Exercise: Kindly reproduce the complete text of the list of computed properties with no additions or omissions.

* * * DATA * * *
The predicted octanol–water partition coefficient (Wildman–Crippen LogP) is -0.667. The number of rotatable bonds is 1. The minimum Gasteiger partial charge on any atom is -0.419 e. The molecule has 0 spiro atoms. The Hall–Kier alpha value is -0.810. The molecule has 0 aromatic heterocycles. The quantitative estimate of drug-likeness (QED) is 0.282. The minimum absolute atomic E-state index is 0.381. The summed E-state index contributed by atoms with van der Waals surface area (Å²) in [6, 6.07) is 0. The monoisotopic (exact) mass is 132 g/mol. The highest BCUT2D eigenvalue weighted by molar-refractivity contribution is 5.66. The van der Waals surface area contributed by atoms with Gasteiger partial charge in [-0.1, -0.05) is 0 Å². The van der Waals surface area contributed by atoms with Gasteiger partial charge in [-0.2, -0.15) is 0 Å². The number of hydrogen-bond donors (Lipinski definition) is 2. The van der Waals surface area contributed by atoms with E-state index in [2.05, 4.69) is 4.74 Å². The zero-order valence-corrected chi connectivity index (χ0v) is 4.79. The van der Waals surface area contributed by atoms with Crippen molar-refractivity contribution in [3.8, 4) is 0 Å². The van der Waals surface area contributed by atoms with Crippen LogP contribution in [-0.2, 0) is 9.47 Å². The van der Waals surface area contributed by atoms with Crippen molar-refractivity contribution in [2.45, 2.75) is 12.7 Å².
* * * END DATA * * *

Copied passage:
The predicted octanol–water partition coefficient (Wildman–Crippen LogP) is -0.667. The number of rotatable bonds is 1. The minimum Gasteiger partial charge on any atom is -0.419 e. The molecule has 0 spiro atoms. The Hall–Kier alpha value is -0.810. The molecule has 0 aromatic heterocycles. The quantitative estimate of drug-likeness (QED) is 0.282. The minimum absolute atomic E-state index is 0.381. The summed E-state index contributed by atoms with van der Waals surface area (Å²) in [6, 6.07) is 0. The monoisotopic (exact) mass is 132 g/mol. The highest BCUT2D eigenvalue weighted by molar-refractivity contribution is 5.66. The van der Waals surface area contributed by atoms with Gasteiger partial charge in [-0.1, -0.05) is 0 Å². The van der Waals surface area contributed by atoms with Gasteiger partial charge in [-0.2, -0.15) is 0 Å². The number of hydrogen-bond donors (Lipinski definition) is 2. The van der Waals surface area contributed by atoms with E-state index in [2.05, 4.69) is 4.74 Å². The zero-order valence-corrected chi connectivity index (χ0v) is 4.79. The van der Waals surface area contributed by atoms with Crippen molar-refractivity contribution in [3.8, 4) is 0 Å². The van der Waals surface area contributed by atoms with Crippen LogP contribution in [-0.2, 0) is 9.47 Å². The van der Waals surface area contributed by atoms with Crippen molar-refractivity contribution in [2.45, 2.75) is 12.7 Å².